25:e söndagen u.å. Årg. A

On Matthew 20:1-16

The parable of the Labourers in the Vineyard, like several other of the parables of the Kingdom, is found in St. Matthew’s Gospel alone. In the verse immediately before it, at the end of Chapter 19, Jesus says to Peter: Many who are first will be last, and the last, first. At the end of our parable he says exactly the same thing, though in a different order: Thus the last will be first, and the first, last.

Matteus 20:1-6This is one of the great themes of St. Matthew’s Gospel. We find it set out most clearly in the Beatitudes. In the Kingdom everything will appear to be upside down. Those are blessed, happy, in the Kingdom, who seem to this world to be unhappy. Those who seem to this world to be poor, are the ones who are most truly rich. Those who are most humble will wear crowns and sit upon thrones. Those who are put to death are the ones who finally possess life.

By the 20th Chapter of the Gospel, we are used to this theme; we like it, and we’re ready to hear Jesus speak of it again under some new aspect. Still, today’s parable tends to trip us up. The behaviour of the landowner here seems to us simply bizarre. The parable certainly can’t be offered as any sort of model for a just human society. And if Jesus is going to tell us about his Kingdom, we want him to describe a scene in which everything is peaceful, beautiful, loving and harmonious.

Instead we are given a story involving grinding physical toil, hard-nosed financial bargaining, apparent unfairness, grumbling, and rebuke. The equality of the payment is hard to reconcile, too, with what we know about the rewards of heaven, which are certainly not exactly the same for everyone, and are certainly not to be compared with the rather low minimum daily wage of one denarius.

All this difficulty in the parable must certainly be deliberate. Jesus obviously framed it so as to perplex, to challenge, even to annoy.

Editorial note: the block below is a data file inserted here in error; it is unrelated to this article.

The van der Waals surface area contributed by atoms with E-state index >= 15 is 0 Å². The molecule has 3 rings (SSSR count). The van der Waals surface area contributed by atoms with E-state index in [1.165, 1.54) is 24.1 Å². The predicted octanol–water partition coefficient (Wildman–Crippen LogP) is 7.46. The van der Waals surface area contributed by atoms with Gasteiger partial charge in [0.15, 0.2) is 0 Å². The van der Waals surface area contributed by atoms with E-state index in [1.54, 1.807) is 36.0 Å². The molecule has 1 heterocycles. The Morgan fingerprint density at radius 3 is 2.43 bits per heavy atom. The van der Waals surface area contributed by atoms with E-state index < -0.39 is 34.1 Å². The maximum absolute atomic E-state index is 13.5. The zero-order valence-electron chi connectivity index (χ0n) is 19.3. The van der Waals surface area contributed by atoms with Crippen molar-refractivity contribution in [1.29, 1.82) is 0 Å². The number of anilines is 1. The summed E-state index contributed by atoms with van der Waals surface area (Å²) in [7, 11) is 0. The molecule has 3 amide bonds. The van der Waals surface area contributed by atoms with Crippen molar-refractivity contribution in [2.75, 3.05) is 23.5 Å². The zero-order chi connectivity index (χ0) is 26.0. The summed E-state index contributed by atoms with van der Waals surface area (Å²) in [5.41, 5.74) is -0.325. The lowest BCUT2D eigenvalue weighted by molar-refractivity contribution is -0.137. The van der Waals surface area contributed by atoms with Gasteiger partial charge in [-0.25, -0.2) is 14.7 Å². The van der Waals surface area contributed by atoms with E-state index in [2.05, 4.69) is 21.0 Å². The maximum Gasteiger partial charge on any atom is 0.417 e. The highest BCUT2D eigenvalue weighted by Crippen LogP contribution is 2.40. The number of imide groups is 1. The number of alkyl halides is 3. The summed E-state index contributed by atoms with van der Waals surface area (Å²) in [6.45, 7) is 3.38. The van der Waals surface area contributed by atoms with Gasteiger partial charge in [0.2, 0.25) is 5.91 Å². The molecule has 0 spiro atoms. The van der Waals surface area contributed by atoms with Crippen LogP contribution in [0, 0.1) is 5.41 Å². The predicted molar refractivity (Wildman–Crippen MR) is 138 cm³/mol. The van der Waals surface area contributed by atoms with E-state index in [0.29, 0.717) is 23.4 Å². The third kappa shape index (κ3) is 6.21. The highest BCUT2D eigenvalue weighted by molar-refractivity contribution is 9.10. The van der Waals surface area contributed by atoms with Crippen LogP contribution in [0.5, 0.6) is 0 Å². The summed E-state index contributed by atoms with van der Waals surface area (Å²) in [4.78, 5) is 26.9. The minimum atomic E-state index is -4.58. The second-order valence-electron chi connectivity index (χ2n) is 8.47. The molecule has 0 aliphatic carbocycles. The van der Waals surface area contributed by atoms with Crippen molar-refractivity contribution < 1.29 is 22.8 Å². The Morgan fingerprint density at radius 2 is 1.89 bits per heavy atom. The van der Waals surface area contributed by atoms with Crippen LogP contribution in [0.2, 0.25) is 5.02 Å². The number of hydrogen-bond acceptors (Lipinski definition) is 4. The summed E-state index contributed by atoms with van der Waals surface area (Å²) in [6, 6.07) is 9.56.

In the context of the Gospel, his target must be the Pharisees, and other Jews who refuse to accept him. The problem is their attitude. With their ancestors all the way back to Abraham they have been called to labour in the cause of God’s Kingdom. And they have laboured: they have kept the law. But now Jesus is going to invite sinners and gentiles to enter his Kingdom too. He comes with wonderful news of God’s great generosity. Christ’s invitation, extended to Jews and Gentiles alike, will be the fulfilment of God’s plan of salvation from the beginning. In its light we will understand why God first chose Israel: not ultimately in order to exclude the others, but precisely for the sake of the others.

Far from rejoicing in that, as they should, the Pharisees grumble. They are bitter, and envious. They want at least a special, higher place in the Kingdom for themselves, because they feel they deserve it; they feel it’s their due. This attitude is diametrically opposed to the attitude of the Lord, and to the attitude of anyone who truly belongs to his Kingdom. So there is even a hint that these grumblers could find themselves altogether excluded: Take your earnings, he says, and go.

If they do somehow manage to scrape in, it will be in the very last place. As for the first place: that will go to those described in the Beatitudes. They are poor in spirit and humble in heart; full of gratitude at the gifts they have received; astonished at the Lord’s generosity towards them; wanting only to sing his praises, in endless joy, and together with all others who share their blessings.